A headache is classified as a pain that occurs in the head and upper neck region of the body. More than 10 million people in the UK have experienced symptoms of a headache at some time or other, making it one of the most common health complaints seen by General practitioners. Most headaches aren’t serious and can be treated with medication, physiotherapy, and lifestyle changes. But what do we really know about the science behind headaches?
Headaches have many different causes but can generally be split into two types:
- Primary headaches are a result of abnormal ties in the brain or head. These include tension headaches, cluster headaches, and migraines which are all fairly common.
- Secondary headaches are caused by a disease or medical condition. These include inflammatory disorders and injuries to the head and neck and require a careful and accurate diagnosis.
This is the most common form of headache that is seen in a Physiotherapy clinic. It is classified as a secondary headache. It is characterized by pain that is referred to the head from the cervical spine (neck region). Clinical studies have shown that pain from the upper cervical joints and muscles can often refer pain into the head.
Cervicogenic Headache Facts:
- 1-2% of the general population suffer from cervicogenic headaches
- About 20% of those who have chronic headaches are diagnosed as having the cervicogenic type
- About 4 times as many women than men suffer from this type of headache
- The frequency and severity of a cervicogenic headache can vary greatly, but those who suffer from this type of headache often experience it on an almost daily basis.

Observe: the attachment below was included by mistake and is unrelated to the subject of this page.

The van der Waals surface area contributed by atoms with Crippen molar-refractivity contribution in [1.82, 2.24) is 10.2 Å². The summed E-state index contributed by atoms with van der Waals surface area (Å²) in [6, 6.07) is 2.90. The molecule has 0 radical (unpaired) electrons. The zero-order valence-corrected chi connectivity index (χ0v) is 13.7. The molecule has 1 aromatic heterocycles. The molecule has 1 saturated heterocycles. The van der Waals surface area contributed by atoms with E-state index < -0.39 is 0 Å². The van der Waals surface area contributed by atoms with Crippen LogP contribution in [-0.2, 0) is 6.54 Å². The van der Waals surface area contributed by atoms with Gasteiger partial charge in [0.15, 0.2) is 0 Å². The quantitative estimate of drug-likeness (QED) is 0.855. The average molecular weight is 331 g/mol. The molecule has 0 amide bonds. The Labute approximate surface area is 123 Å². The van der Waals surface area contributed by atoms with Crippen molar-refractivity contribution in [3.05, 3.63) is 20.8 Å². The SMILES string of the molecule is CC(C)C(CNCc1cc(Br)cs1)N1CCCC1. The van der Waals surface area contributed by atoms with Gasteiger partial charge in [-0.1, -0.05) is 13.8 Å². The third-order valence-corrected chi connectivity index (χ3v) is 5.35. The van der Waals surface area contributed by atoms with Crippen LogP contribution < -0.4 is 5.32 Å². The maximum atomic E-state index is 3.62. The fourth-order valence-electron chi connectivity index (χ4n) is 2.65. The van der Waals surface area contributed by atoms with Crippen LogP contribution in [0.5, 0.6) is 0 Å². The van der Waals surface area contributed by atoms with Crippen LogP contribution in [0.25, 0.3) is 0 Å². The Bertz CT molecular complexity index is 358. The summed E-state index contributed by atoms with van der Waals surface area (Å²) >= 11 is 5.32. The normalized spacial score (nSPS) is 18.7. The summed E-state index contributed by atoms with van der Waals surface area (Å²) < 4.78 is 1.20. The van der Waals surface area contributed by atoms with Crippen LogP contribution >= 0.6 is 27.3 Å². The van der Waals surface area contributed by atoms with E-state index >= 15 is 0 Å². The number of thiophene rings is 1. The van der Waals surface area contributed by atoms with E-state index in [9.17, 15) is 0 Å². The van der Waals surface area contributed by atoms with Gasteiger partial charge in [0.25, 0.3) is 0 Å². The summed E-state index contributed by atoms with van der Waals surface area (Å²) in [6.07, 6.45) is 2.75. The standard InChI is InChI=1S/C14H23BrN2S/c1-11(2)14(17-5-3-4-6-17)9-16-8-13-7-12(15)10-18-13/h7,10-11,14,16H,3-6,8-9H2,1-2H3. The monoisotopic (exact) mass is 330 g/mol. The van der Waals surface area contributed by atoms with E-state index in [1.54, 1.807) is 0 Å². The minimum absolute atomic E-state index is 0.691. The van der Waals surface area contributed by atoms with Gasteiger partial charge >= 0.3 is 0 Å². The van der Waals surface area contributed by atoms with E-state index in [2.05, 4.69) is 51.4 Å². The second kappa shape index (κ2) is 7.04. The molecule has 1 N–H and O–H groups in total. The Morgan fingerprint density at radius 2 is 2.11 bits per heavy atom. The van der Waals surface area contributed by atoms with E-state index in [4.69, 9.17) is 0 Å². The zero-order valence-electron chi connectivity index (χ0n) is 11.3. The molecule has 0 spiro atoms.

- Cervicogenic headaches will often start in the neck first, whereas with migraine’s and tension-type headaches normally start in the head
- Cervicogenic headaches are also side-specific they do not fluctuate from side to side, whereas a migraine headache can
Self Help Advice for Managing your Headache
- Maintain a good sitting posture
- Avoid prolonged periods of sitting or static postures in general
- Ask your employer about having an appropriate workstation assessment
- Avoid getting overtired to the point of exhaustion
- Keep yourself well hydrated throughout the day
- Exercise regularly to stimulate the circulation of blood to the head and to maintain neuro-musculoskeletal flexibility.
- Try not to sleep on your stomach. Either sleep on your side with your head supported so that it is level with your spine, or on your back with a small pillow or rolled-up towel supporting your neck rather than your head.
We are Here to Help You
If the above self-help techniques have not relieved your symptoms then it is important you seek physiotherapy advice. All our Physiotherapists at Tracey Miles Physiotherapy are trained in the effective assessment, treatment and management of cervicogenic headaches and we will tailor each treatment session to your specific needs.